World Bulletin/News Desk
Kosovo said on Saturday it had rejected a request from Serbia's president to visit his ethnic kin to mark Orthodox Christmas, saying the ban was in response to Belgrade's refusal to let Kosovo officials visit Serbia.
Serbian President Tomislav Nikolic had asked to attend an Orthodox Christmas mass on Monday at Gracanica monastery in a Serb enclave just a few kilometers from the capital Pristina.
"We will use reciprocity measures, if our officials are not allowed to go to Serbia certainly we will apply the same measures," Kosovo Interior Minister Bajram Rexhepi said at a news conference on Saturday.
Serbia and its former Kosovo province fought a war in 1998-99, which ended when NATO intervened with 78 days of air strikes to drive out Serb forces. Kosovo, whose population is mostly Muslim ethnic Albanian, declared independence in 2008, which Serbia does not recognise.
While several Serb ministers have been denied entry to Kosovo, some top officials - including former president Boris Tadic - have been allowed to attend religious festivals in the past.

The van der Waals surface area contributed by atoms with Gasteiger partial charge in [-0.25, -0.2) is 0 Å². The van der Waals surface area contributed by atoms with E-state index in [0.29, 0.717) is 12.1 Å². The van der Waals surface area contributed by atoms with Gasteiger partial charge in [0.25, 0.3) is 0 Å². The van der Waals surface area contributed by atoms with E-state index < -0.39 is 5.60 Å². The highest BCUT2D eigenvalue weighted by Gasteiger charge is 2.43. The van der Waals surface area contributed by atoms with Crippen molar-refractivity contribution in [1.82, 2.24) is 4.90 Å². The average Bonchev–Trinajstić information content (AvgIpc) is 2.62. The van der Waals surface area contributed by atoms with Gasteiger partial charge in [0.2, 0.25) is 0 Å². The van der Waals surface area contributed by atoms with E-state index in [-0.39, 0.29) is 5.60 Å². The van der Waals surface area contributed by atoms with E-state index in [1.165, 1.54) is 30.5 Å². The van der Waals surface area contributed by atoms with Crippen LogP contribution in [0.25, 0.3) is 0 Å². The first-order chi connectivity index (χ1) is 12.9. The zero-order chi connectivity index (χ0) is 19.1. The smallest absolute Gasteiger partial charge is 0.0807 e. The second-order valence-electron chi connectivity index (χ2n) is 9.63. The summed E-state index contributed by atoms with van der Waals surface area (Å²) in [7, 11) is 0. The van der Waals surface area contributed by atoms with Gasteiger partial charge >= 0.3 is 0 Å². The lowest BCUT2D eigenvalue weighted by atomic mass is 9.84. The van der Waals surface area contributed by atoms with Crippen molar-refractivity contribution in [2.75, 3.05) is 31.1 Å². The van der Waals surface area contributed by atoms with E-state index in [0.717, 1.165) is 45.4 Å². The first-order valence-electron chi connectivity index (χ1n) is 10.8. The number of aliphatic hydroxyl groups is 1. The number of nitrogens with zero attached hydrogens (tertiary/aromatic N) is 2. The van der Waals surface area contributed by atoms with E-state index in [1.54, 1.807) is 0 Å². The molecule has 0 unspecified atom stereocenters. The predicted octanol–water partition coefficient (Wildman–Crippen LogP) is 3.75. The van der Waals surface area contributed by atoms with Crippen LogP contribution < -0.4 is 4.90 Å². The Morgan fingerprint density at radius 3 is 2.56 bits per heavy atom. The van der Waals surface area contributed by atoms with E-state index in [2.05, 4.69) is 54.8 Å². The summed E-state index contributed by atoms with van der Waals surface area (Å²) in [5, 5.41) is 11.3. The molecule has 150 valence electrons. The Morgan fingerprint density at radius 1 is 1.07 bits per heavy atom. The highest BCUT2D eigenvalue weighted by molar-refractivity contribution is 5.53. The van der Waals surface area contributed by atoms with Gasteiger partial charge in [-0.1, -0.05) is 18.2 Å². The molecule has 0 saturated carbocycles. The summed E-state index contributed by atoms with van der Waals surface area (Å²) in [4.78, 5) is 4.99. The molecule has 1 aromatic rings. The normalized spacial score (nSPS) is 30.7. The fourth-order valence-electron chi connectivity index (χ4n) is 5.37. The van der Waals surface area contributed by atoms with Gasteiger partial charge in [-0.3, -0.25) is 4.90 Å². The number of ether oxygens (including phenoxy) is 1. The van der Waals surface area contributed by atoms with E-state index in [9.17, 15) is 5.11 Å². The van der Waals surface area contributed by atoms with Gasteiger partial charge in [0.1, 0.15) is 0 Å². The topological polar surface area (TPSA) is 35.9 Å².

But a senior government official said the most recent rejection came after four Kosovo government ministers were denied entry to Serbia during 2012.
Last Christmas, Kosovo Albanian protesters hurled stones at a motorcade carrying former president Tadic when he visited a monastery in western Kosovo.
Nikolic, a former head of the ruling nationalist Serbian Progressive Party, has accused European Union authorities in Kosovo of bias by letting Kosovo authorities to decide whether the Serb leader could visit Kosovo.
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A man and two children were injured when an Israeli aircraft fired on them in the city of Beit Lahia.
Moscow is "extremely surprised by the distorted interpretation (of the agreement) by the Kiev authorities and the American partners," the foreign ministry said.
A remote Sunni village of roughly 2,000 people, Tfail is surrounded on three sides by Syria, and the primary route to the rest of Lebanon goes through its neighbour.
Russia conducted military exercises in its south-eastern Rostov region, which borders Ukraine
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Christian Arabs, who are actually Palestinians, are among the 1.6 million Arabs who refused to leave their homes despite the Israeli occupation.
South Korean President Park Geun-hye appealed to his Chinese counterpart as the North looks set to defy UN obligations.